Federal Bureau of Prisons Latest
Individuals working to hold the federal Bureau of Prisons responsible for its newest crisis — claims that staff members, including a warden, sexually assaulted inmates at a women’s prison known as the “rape club” — say they are being harassed and threatened for coming out. Not only that but we have already seen the Chaplin plead guilty along with other members of the “rape club”.
Women’s prison employees say high-ranking prison officials are bullying them for reporting abuse and threatening to close the women’s prison if they continue to do so. Members of Congress say they are being blocked in their efforts to bring greater oversight to the beleaguered Bureau of Prisons and Corrections.
Even after an Associated Press investigation revealed years of sexual misconduct at the women’s prison — the federal correctional institution in Dublin, California — and detailed a toxic culture that allowed it to continue for years, workers and lawmakers say the Bureau of Prisons’ proclivity for silence and secrecy has endured, they say.
Following the publication of that reporting, which included accounts of inmates being placed in solitary confinement or transferred to other prisons in order to silence them, workers and union leaders at the Bay Area lockup and other federal prisons claim they are being threatened for raising concerns about mistreatment.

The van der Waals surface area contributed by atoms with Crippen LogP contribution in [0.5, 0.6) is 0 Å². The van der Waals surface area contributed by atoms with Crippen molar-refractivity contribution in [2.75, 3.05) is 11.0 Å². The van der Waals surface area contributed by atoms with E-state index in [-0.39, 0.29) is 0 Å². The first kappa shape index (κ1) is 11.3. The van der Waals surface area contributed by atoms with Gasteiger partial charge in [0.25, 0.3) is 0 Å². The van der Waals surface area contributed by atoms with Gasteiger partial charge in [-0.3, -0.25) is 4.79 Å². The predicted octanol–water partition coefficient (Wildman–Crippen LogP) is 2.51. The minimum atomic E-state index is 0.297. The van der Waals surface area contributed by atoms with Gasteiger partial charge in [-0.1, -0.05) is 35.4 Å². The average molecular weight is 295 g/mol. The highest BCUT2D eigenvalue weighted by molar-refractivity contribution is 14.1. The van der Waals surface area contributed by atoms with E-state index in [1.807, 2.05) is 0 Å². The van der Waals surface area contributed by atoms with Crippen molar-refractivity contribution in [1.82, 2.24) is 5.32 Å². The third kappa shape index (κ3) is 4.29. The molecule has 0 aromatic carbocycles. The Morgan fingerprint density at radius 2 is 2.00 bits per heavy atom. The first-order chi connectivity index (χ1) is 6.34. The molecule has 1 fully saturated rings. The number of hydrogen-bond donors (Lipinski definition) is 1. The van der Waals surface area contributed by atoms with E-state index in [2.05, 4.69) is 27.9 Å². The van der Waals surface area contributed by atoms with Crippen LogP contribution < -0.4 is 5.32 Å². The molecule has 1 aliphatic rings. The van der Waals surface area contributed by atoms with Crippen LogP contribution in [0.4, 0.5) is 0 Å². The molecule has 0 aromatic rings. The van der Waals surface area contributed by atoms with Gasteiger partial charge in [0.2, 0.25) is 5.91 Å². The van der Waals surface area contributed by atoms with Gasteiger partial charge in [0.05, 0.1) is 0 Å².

After union president, Ed Canales protested to bureau authorities about abuse, corruption, and safety concerns, the interim warden, Bureau of Prisons Deputy Regional Director T. Ray Hinkle, according to Canales, shared Canales’ sensitive emails and home address with the staff.
Aaron McGlothin, the union president at a federal prison in Mendota, California, claims that agency officials retaliated against him by reopening a baseless disciplinary inquiry after he protested about busloads of COVID-19-positive convicts being moved to his facility. He said that the probe was prompted by an incorrect report that he had gone AWOL from work when, in fact, he had been given permission to spend time on union business.